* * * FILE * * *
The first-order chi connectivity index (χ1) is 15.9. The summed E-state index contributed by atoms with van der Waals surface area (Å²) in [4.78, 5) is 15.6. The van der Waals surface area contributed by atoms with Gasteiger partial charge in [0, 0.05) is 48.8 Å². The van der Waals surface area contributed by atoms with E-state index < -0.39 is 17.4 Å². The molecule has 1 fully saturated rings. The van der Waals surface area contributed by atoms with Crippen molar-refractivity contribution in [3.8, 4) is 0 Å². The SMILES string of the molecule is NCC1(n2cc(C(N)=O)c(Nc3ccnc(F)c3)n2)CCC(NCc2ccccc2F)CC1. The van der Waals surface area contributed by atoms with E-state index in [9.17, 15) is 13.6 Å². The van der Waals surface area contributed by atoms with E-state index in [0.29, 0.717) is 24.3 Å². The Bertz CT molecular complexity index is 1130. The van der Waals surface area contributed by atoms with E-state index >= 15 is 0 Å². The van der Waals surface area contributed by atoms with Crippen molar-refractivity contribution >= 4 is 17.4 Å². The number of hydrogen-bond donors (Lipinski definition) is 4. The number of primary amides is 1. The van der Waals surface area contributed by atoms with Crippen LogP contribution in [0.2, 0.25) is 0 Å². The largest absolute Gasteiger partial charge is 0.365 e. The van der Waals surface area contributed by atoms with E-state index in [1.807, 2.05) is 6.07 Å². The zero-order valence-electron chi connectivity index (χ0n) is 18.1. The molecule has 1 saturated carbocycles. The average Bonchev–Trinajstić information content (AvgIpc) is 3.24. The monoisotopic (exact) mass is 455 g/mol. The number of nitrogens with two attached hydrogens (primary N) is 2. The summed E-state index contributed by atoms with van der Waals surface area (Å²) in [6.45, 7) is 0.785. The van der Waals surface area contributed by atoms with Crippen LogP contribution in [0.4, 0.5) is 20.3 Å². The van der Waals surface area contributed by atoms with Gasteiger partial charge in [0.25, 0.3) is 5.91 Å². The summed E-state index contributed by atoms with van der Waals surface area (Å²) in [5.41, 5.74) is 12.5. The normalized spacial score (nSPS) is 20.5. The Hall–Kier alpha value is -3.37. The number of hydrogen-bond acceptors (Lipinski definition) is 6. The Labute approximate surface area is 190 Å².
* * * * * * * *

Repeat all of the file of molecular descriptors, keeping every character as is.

The first-order chi connectivity index (χ1) is 15.9. The summed E-state index contributed by atoms with van der Waals surface area (Å²) in [4.78, 5) is 15.6. The van der Waals surface area contributed by atoms with Gasteiger partial charge in [0, 0.05) is 48.8 Å². The van der Waals surface area contributed by atoms with E-state index < -0.39 is 17.4 Å². The molecule has 1 fully saturated rings. The van der Waals surface area contributed by atoms with Crippen molar-refractivity contribution in [3.8, 4) is 0 Å². The SMILES string of the molecule is NCC1(n2cc(C(N)=O)c(Nc3ccnc(F)c3)n2)CCC(NCc2ccccc2F)CC1. The van der Waals surface area contributed by atoms with E-state index in [9.17, 15) is 13.6 Å². The van der Waals surface area contributed by atoms with E-state index in [0.29, 0.717) is 24.3 Å². The Bertz CT molecular complexity index is 1130. The van der Waals surface area contributed by atoms with E-state index >= 15 is 0 Å². The van der Waals surface area contributed by atoms with Crippen molar-refractivity contribution >= 4 is 17.4 Å². The number of hydrogen-bond donors (Lipinski definition) is 4. The number of primary amides is 1. The van der Waals surface area contributed by atoms with Crippen LogP contribution in [0.2, 0.25) is 0 Å². The largest absolute Gasteiger partial charge is 0.365 e. The van der Waals surface area contributed by atoms with E-state index in [1.807, 2.05) is 6.07 Å². The zero-order valence-electron chi connectivity index (χ0n) is 18.1. The molecule has 1 saturated carbocycles. The average Bonchev–Trinajstić information content (AvgIpc) is 3.24. The monoisotopic (exact) mass is 455 g/mol. The number of nitrogens with two attached hydrogens (primary N) is 2. The summed E-state index contributed by atoms with van der Waals surface area (Å²) in [6.45, 7) is 0.785. The van der Waals surface area contributed by atoms with Crippen LogP contribution in [0.4, 0.5) is 20.3 Å². The van der Waals surface area contributed by atoms with Gasteiger partial charge in [0.25, 0.3) is 5.91 Å². The summed E-state index contributed by atoms with van der Waals surface area (Å²) in [5.41, 5.74) is 12.5. The normalized spacial score (nSPS) is 20.5. The Hall–Kier alpha value is -3.37. The number of hydrogen-bond acceptors (Lipinski definition) is 6. The Labute approximate surface area is 190 Å².